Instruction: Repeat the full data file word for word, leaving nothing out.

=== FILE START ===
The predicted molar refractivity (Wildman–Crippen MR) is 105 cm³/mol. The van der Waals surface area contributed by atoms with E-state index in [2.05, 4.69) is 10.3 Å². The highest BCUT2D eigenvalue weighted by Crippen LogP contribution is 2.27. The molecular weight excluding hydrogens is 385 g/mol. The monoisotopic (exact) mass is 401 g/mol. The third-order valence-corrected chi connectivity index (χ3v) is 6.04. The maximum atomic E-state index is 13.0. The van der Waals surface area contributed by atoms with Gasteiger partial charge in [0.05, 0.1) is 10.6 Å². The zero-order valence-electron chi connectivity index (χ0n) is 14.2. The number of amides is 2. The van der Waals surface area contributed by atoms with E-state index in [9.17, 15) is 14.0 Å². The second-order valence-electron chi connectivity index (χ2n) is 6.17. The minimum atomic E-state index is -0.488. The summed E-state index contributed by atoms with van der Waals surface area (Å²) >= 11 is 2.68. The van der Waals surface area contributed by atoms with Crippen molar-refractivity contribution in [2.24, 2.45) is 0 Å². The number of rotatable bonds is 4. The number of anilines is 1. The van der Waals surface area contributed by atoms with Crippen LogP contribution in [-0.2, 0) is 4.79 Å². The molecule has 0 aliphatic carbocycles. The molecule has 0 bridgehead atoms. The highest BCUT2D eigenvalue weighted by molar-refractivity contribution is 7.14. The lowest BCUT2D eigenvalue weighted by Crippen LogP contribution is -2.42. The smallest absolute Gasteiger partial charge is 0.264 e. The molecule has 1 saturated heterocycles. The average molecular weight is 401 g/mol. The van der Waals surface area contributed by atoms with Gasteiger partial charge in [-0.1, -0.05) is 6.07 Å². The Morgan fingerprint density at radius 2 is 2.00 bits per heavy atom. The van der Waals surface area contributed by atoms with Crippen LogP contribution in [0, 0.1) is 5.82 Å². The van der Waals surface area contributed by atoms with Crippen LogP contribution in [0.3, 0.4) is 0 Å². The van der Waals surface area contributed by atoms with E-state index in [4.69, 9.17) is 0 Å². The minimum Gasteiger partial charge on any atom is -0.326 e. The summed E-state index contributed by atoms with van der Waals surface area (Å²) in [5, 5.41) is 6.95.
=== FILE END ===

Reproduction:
The predicted molar refractivity (Wildman–Crippen MR) is 105 cm³/mol. The van der Waals surface area contributed by atoms with E-state index in [2.05, 4.69) is 10.3 Å². The highest BCUT2D eigenvalue weighted by Crippen LogP contribution is 2.27. The molecular weight excluding hydrogens is 385 g/mol. The monoisotopic (exact) mass is 401 g/mol. The third-order valence-corrected chi connectivity index (χ3v) is 6.04. The maximum atomic E-state index is 13.0. The van der Waals surface area contributed by atoms with Gasteiger partial charge in [0.05, 0.1) is 10.6 Å². The zero-order valence-electron chi connectivity index (χ0n) is 14.2. The number of amides is 2. The van der Waals surface area contributed by atoms with E-state index in [9.17, 15) is 14.0 Å². The second-order valence-electron chi connectivity index (χ2n) is 6.17. The minimum atomic E-state index is -0.488. The summed E-state index contributed by atoms with van der Waals surface area (Å²) >= 11 is 2.68. The van der Waals surface area contributed by atoms with Crippen molar-refractivity contribution in [2.24, 2.45) is 0 Å². The number of rotatable bonds is 4. The number of anilines is 1. The van der Waals surface area contributed by atoms with Crippen LogP contribution in [-0.2, 0) is 4.79 Å². The molecule has 0 aliphatic carbocycles. The molecule has 0 bridgehead atoms. The highest BCUT2D eigenvalue weighted by molar-refractivity contribution is 7.14. The lowest BCUT2D eigenvalue weighted by Crippen LogP contribution is -2.42. The smallest absolute Gasteiger partial charge is 0.264 e. The molecule has 1 saturated heterocycles. The average molecular weight is 401 g/mol. The van der Waals surface area contributed by atoms with Gasteiger partial charge in [-0.1, -0.05) is 6.07 Å². The Morgan fingerprint density at radius 2 is 2.00 bits per heavy atom. The van der Waals surface area contributed by atoms with Crippen LogP contribution in [0, 0.1) is 5.82 Å². The van der Waals surface area contributed by atoms with Crippen LogP contribution in [0.3, 0.4) is 0 Å². The van der Waals surface area contributed by atoms with E-state index in [4.69, 9.17) is 0 Å². The minimum Gasteiger partial charge on any atom is -0.326 e. The summed E-state index contributed by atoms with van der Waals surface area (Å²) in [5, 5.41) is 6.95.